Wednesday, August 17, 2011


Six Degrees of Separation, USA, 1993
Dir: Fred Schepisi
Cast: Will Smith, Stockard Channing, Donald Sutherland

Chaos and Control. Chaos and Control.

There are times in your life when you will sit down to watch a quality drama or even a comedy, or at least expect to, because of different factors like the cast involved, the director, or the studio representing the film. Stanley Kubrick had an immense talent to make films that fall under different categories, never pigeon-holing himself in any one particular genre. You might sit down and watch Dr. Strangelove, Kubrick's classic comedy, and expect the filmmaker to be a witty intellectual with a good sense of humor. But you will be shocked when you sit down and see A Clockwork Orange, which Kubrick directed a few years later, a movie that was Rated X for its graphic violence and multiple rape scenes. You would never expect a filmmaker to make two, such contrasting works of art.

This all brings me back to the original point that sometimes you think you are in for one thing, but end up experiencing something altogether different. Sometimes you sit down to watch a movie that you don't think will scare you and you end up seeing something that absolutely terrifies you. This is the feeling I got when watching the brilliantly creepy performance in Six Degrees of Separation by actor and rapper known at the time as The Fresh Prince of Bel-Air.

Of course, I'm referring to Will Smith, currently the world’s biggest movie star. An acclaimed performer (twice nominated for an Academy Award), and one of the most profitable (over $2.5 billion in lifetime grosses), Smith has grown into a global persona since the film's release. This movie, however, finds Smith in an unusual role. He play's Paul, who at first glance comes off as intelligent, kind, witty, and passionate about literature and philosophy. He stumbles into the lives of Donald Sutherland and Stockard Channing, wealthy art dealers living in the swanky NY area of the Upper East Side. He also claims to be acclaimed actor Sidney Poitier's son. As the film moves along, we learn that A. He is not related to Sidney Poitier. B. Paul is actually a gay hustler. C. He has conned many, many other married couples into letting him into their homes.

What makes Six Degrees of Separation so appealing is its star -- Will Smith. Watching the film nearly 20 years after its release, it is a different experience watching former TV actor, turned best selling rapper, turned international movie star in such an intimate and complicated role. Watching Smith playing this character is like watching him do Shakespeare. He turns in a magnificent performance.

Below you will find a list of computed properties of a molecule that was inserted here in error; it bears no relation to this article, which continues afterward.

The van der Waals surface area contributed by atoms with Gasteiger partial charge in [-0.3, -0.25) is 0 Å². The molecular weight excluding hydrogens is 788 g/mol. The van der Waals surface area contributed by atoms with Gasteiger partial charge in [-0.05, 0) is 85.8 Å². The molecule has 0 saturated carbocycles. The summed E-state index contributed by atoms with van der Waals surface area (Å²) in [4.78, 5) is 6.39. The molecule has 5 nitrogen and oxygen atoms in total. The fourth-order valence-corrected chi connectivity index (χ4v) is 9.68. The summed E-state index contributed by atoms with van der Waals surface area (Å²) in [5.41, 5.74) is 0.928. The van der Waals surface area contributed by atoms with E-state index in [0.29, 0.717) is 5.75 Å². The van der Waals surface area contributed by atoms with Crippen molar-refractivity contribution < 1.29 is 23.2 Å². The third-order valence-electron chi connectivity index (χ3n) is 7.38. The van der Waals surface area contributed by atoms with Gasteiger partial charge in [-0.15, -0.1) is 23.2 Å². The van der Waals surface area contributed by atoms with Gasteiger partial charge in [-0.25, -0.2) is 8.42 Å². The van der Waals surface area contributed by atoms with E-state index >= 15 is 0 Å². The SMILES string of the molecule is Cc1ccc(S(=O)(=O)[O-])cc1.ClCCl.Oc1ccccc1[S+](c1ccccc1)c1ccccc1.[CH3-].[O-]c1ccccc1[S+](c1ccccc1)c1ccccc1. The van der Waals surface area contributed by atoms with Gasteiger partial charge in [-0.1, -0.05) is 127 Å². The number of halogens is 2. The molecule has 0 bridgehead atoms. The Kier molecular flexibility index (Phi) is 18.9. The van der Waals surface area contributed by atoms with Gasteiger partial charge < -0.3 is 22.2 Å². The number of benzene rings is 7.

Another bright spot in the cast is Anthony Michael Hall, who plays an MIT student who teaches Will Smith to be a proper gentleman. Sample line: “It’s not boddle-o-beer. It’s bottle of beer.” In addition to Hall, the impressive supporting cast includes Ian McKellan, Heather Graham and J.J. Abrams (creator of cult TV shows Alias and Lost).

Six Degrees of Separation, originally a stage play by John Guare, is based on a true story of David Hampton, who in the 1980s conned a group of wealthy Manhattanites out of thousands of dollars. Although Will Smith’s character, Paul, is different. He fooled people into believing his story that he was Sidney Poitier’s son, and that he went to a boarding school in Switzerland and has enjoyed a wealthy upbringing. But in reality, his character was dirt poor, probably abandoned by his parents, and found himself living on the streets, trying to hustle people in order to survive. But his character is so unique, because he is not your typical hustler. He’s not just a good talker, he possesses real intelligence and ability to adapt and change, seemingly into whatever the people he’s conning want him to be.

Sutherland and Channing’s characters, privileged parents of three, are kind but na├»ve, whose children despise them for their naivety and inability to connect with them. The parents long for a child who is caring and compassionate, and they find that in Paul and fall under his spell, even after they’ve realized that they’ve been deceived so heavily. The real life Paul, David Hampton, was ultimately caught and arrested in the 1980s, and served jail time in several different states. He eventually died of AIDS in 2003.

The title of the film refers to the idea that only six people on earth connect any one person. This theory, which has since entered the consciousness of popular culture was a fascinating idea two decades ago and was inspiration for a wildly successful play, as well as a brilliant film that I highly recommend you to see.

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